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Refugee resettlement in Mo. an opportunity for ministry

JEFFERSON CITY – Missouri Gov. Mike Parson announced his decision, Dec. 30, to continue resettling “lawfully admitted refugees” into the state. According to some Missouri Baptists, the governor’s decision opens up opportunities to share Christ’s love and bring gospel transformation not only in Missouri, but across the globe.

The governor’s decision came in in response to an executive order signed by U.S. President Donald Trump, Sept. 26. According to a news release from the governor’s office, this executive order was intended to “facilitate coordination and consultation between the federal, state, and local governments concerning the resettlement of refugees in the United States.”

“Our administration is thankful for President Trump’s leadership on this issue, and we look forward to working with the President and his administration to ensure the responsible resettlement of lawfully admitted and vetted individuals,” Parson, who is also a member of First Baptist, Bolivar, said.

In a letter to the president, Gov. Parson said that nearly 18,000 refugees from 45 countries have resettled in Missouri since 2002. He also noted, “Community volunteers, especially faith-based partners, continue to be an integral part of such local resettlement efforts.”

In rural southwest Missouri, only a mile from the state’s border with Arkansas, Pastor Josh Manning of Buffalo Creek Baptist Church, Noel, sees the governor’s decision to accept refugees into the state as an opportunity to serve God’s kingdom.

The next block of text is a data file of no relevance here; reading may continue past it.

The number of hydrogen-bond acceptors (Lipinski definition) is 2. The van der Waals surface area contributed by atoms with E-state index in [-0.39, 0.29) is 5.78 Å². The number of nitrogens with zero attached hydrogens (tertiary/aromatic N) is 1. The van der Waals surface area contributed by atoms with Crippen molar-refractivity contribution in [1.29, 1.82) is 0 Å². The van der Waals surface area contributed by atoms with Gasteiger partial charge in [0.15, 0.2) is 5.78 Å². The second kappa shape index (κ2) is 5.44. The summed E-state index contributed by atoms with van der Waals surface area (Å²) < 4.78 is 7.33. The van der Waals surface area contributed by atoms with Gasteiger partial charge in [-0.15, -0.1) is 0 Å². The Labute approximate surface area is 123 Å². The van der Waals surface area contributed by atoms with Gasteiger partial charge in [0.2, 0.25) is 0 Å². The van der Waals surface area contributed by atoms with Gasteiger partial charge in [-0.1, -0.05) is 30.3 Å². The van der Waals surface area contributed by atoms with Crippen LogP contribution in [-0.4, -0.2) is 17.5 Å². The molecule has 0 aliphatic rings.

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Already, this town of 1,800 people contains 11 different language populations, and his church has been active in reaching out to them. Currently, their church hosts four different services in five languages.

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Manning said one worship service held by a group of refugees begins at 5 p.m. and often doesn’t end until midnight. Since he lives in a parsonage roughly 20 yards from the church, he can testify that only two weeks ago their service didn’t end until 3 a.m. on Monday morning.

“I wouldn’t trade it for anything,” he said, adding that the gospel opportunities among refugees are significant. One of his colleagues in Noel once served as a missionary among an extremely unreached people group in Africa, with little success. But now this man is able to work among members of the same people group in Noel.

Elsewhere, St. Louis Metro Baptist Association Executive Director Darren Casper also expressed in a Dec. 31 post on Facebook his gratitude for Gov. Parson’s decision to continue accepting refugees into the state.

“Someone said to me one time that if you want a blessing, be a blessing,” Casper said. “And I think that this gives us an opportunity to be a blessing to people from throughout the world, demonstrating the love of Christ.”

For two years, the association has mobilized area churches to reach out to and befriend refugees in a ministry effort called the “Good Neighbor Initiative.”

“There are a lot of different organizations that help refugees with everything from clothing and furniture to English classes,” Casper said. “But one of the things they need more than anything is friendship, because loneliness can be a terrible thing.”

As Gov. Parson noted in his letter to the president, St. Louis has the largest Bosnian population in the globe outside of Bosnia itself. Therefore, the St. Louis Metro Association also hosted a “Bosnian Alliance Meeting” last year to train ministry leaders from around the nation and globe to reach this people group.

“It was a very good, two-day gathering, and we are looking at taking a vision trip to Bosnia with pastors and leaders this coming June,” Casper added.

Alongside these ministries, Missouri Baptists in Kansas City have served refugees and other international populations in the region. Also, at the Missouri Baptist Convention, Multiplying Churches missionary Omar Segovia works alongside ethnic churches to bring gospel transformation to lives and communities. 



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